California’s continued drought is helping build the case for costly desalination plant reboots and entirely new projects up and down the coast.
In San Luis Obispo County, Third District Supervisor Adam Hill said a possible plan to use excess desalinated water production capacity at the Diablo Canyon nuclear power plant to replenish south county aquifers is the strongest proactive measure to address water woes in the region.
“If we can buy enough water to take care of one part of our county’s ground basin, I think that would be a huge step forward for the community,” Hill told the Business Times. “We’re only talking about desal because we’re a coastal community and have a facility here already.”
The possibility of connecting Diablo Canyon’s desal plant by pipeline to the south county isn’t a final solution, but would relieve a lot of anxiety and safety concerns, Hill said.
Other conservation measures, including establishing a collective grey water system that could be used to recycle water from sinks, showers, tubs, and washing machines and used on landscaping, should be part of the plan, Hill said.
Hill and Fourth District Supervisor Lynn Compton head the county’s Drought Task Force and are keen on tapping into the 1.5 million gallons Diablo Canyon’s desal plant is licensed to produce.
Pacific Gas and Electric Co. only uses about 675,000 gallons daily for operations at the power plant, leaving the opportunity to pump 825,000 gallons a day into the county.
At the San Luis Obispo County Board of Supervisors meeting on May 19, the county approved a contract with PG&E that allows it to buy some of Diablo Canyon’s excess desalinated water — at a cost of $3.34 per 1,000 gallons — for firefighting uses during a wildfire emergency. During that same meeting, the county also approved a feasibility study that would outline a number of options, the cost and the infrastructure needed to pipe the water to the south county.
While it is premature to discuss any findings, Tom Cuddy, senior manager of corporate relations for PG&E, said the possibility of piping excess water has long been discussed but only in the last year have those talks become more involved.
“It’s a considerable amount of water to be used and our focus right now, with the drought further intensifying, is to support the community and ensure its safety,” Cuddy said. “No. 1, we want people to be able to rest easy at night knowing there is a reliable and ready supply of water. The thing is we live and work in the community, too, and we look forward to working with the county going forward.”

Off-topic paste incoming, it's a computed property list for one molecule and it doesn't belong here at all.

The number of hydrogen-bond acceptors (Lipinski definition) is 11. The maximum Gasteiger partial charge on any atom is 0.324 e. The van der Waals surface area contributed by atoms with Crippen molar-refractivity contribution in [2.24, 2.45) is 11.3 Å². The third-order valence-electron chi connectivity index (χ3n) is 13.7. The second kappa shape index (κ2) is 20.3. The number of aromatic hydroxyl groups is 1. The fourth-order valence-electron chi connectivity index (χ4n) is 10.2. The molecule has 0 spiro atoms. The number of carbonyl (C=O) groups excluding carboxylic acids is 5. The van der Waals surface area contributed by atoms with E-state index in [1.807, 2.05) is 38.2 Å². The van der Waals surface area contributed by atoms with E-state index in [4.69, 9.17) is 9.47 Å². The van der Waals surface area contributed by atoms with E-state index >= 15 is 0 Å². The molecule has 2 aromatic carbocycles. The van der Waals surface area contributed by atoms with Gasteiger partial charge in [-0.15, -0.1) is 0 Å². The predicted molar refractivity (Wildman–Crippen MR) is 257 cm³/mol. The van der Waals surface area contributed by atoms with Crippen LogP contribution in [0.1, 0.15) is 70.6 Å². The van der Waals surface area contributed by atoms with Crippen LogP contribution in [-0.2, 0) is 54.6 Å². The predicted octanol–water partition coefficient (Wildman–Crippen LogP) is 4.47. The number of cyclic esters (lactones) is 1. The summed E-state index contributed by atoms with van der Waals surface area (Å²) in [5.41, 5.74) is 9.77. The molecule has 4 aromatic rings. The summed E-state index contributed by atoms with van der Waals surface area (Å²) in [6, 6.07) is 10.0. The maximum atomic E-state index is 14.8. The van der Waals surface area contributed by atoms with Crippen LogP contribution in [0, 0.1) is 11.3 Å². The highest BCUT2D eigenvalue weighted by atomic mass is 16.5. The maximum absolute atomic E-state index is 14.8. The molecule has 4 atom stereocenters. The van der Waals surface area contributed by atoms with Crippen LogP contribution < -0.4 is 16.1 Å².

In perspective, 825,000 gallons of water could go a long way. The average San Luis Obispo resident uses about 108 gallons of water per day. With the desal plant at full production, more than 7,600 residents could be covered.
According to Cuddy, PG&E is more than willing to beef up the operation. Even though the cost to operate the facility is increased due the extra electricity needs, that cost is negligible to PG&E because it’s already generating the power that would be needed. Additional upgrades, including new filter systems, which can can cost as much $6,000 a piece, would be needed as well.
Building a pipeline to the south county, which is essentially the plan’s biggest hurdle, appears to have good timing. PG&E said previously it has plans to upgrade utility lines along the plant’s main access road from Avila Beach and that could provide an opportunity to install a new water pipeline.
Hill said more details from the feasibility study are expected on Aug. 25 and Sept. 15 at the latest.
SLO County isn’t alone in its quest to make use of existing desalination facilities.
On June 16, the Santa Barbara City Council agreed to spend $3.7 million on the design phase of rebooting its desal facility, which could cost about $55 million to relaunch and about $4 million annually to operate. The cost is huge but, according to city officials, its the only option Santa Barbara has.
In Carlsbad, Boston-based Poseidon Water, a developer of desalination facilities, is slated to open a $1 billion desalination plant. Upon completion it will be the largest in North America, capable of producing 54 million gallons of water each day.
According to a report from the Wall Street Journal, local residents and politicians in San Diego and Orange County have voiced concerns over desalination’s high costs. Under the terms of the purchase agreement with Poseidon, the desalinated water will cost San Diegans between $2,014 and $2,257 per acre foot (roughly 0.6 to 0.7 cents per gallon), or about twice as much as importing water from the Sierra Nevadas, according to the report.
Because it’s California, where electricity and labor cost more than in most states and where lengthy regulatory requirements balloon construction costs, building these facilities has inherent challenges.
Whether or not either project locally gets the go ahead is still uncertain, but if the drought wears on, as many already expect it will, officials said there really won’t be any other option.